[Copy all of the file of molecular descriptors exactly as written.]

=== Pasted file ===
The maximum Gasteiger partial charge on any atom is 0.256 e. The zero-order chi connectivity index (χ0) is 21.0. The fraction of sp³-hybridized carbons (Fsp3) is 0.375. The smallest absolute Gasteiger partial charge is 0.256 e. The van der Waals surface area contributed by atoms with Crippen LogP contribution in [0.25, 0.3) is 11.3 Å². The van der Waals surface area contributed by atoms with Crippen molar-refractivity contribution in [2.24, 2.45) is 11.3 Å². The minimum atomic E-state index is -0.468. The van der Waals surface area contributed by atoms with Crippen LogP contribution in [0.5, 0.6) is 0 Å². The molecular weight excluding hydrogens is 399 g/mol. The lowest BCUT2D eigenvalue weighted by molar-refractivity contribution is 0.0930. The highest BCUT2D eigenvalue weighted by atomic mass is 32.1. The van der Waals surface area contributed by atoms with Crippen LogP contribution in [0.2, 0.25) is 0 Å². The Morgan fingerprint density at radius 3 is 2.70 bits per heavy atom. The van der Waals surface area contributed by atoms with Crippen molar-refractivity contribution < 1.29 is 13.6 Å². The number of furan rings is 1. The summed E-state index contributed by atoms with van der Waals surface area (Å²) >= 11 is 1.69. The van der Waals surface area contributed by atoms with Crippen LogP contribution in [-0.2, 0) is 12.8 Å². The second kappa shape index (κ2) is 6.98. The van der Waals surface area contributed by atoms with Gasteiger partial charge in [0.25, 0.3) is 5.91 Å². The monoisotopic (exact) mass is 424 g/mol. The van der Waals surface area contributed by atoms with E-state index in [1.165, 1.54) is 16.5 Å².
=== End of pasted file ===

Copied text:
The maximum Gasteiger partial charge on any atom is 0.256 e. The zero-order chi connectivity index (χ0) is 21.0. The fraction of sp³-hybridized carbons (Fsp3) is 0.375. The smallest absolute Gasteiger partial charge is 0.256 e. The van der Waals surface area contributed by atoms with Crippen LogP contribution in [0.25, 0.3) is 11.3 Å². The van der Waals surface area contributed by atoms with Crippen molar-refractivity contribution in [2.24, 2.45) is 11.3 Å². The minimum atomic E-state index is -0.468. The van der Waals surface area contributed by atoms with Crippen LogP contribution in [0.5, 0.6) is 0 Å². The molecular weight excluding hydrogens is 399 g/mol. The lowest BCUT2D eigenvalue weighted by molar-refractivity contribution is 0.0930. The highest BCUT2D eigenvalue weighted by atomic mass is 32.1. The van der Waals surface area contributed by atoms with Crippen LogP contribution in [0.2, 0.25) is 0 Å². The Morgan fingerprint density at radius 3 is 2.70 bits per heavy atom. The van der Waals surface area contributed by atoms with Crippen molar-refractivity contribution < 1.29 is 13.6 Å². The number of furan rings is 1. The summed E-state index contributed by atoms with van der Waals surface area (Å²) >= 11 is 1.69. The van der Waals surface area contributed by atoms with Crippen LogP contribution in [-0.2, 0) is 12.8 Å². The second kappa shape index (κ2) is 6.98. The van der Waals surface area contributed by atoms with Gasteiger partial charge in [0.25, 0.3) is 5.91 Å². The monoisotopic (exact) mass is 424 g/mol. The van der Waals surface area contributed by atoms with E-state index in [1.165, 1.54) is 16.5 Å².